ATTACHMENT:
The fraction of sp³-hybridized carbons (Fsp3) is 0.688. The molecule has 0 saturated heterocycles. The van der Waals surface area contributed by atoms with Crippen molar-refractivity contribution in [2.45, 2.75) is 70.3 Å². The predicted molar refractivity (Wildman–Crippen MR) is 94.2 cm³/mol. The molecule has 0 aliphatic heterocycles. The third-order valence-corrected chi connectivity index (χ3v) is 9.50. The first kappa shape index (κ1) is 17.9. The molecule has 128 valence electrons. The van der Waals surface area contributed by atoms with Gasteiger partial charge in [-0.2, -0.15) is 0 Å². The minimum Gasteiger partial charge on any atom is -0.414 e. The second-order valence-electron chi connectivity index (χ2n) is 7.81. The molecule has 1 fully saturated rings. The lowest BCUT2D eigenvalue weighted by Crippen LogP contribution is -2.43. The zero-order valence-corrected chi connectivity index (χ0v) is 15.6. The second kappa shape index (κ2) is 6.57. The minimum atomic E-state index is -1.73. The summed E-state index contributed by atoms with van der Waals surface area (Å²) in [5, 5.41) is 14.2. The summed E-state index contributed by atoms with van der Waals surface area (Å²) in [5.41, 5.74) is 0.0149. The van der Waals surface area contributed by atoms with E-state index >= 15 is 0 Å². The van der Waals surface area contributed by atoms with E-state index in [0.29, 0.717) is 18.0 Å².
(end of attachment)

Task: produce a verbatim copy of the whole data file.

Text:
The fraction of sp³-hybridized carbons (Fsp3) is 0.688. The molecule has 0 saturated heterocycles. The van der Waals surface area contributed by atoms with Crippen molar-refractivity contribution in [2.45, 2.75) is 70.3 Å². The predicted molar refractivity (Wildman–Crippen MR) is 94.2 cm³/mol. The molecule has 0 aliphatic heterocycles. The third-order valence-corrected chi connectivity index (χ3v) is 9.50. The first kappa shape index (κ1) is 17.9. The molecule has 128 valence electrons. The van der Waals surface area contributed by atoms with Gasteiger partial charge in [-0.2, -0.15) is 0 Å². The minimum Gasteiger partial charge on any atom is -0.414 e. The second-order valence-electron chi connectivity index (χ2n) is 7.81. The molecule has 1 fully saturated rings. The lowest BCUT2D eigenvalue weighted by Crippen LogP contribution is -2.43. The zero-order valence-corrected chi connectivity index (χ0v) is 15.6. The second kappa shape index (κ2) is 6.57. The minimum atomic E-state index is -1.73. The summed E-state index contributed by atoms with van der Waals surface area (Å²) in [5, 5.41) is 14.2. The summed E-state index contributed by atoms with van der Waals surface area (Å²) in [5.41, 5.74) is 0.0149. The van der Waals surface area contributed by atoms with E-state index >= 15 is 0 Å². The van der Waals surface area contributed by atoms with E-state index in [0.29, 0.717) is 18.0 Å².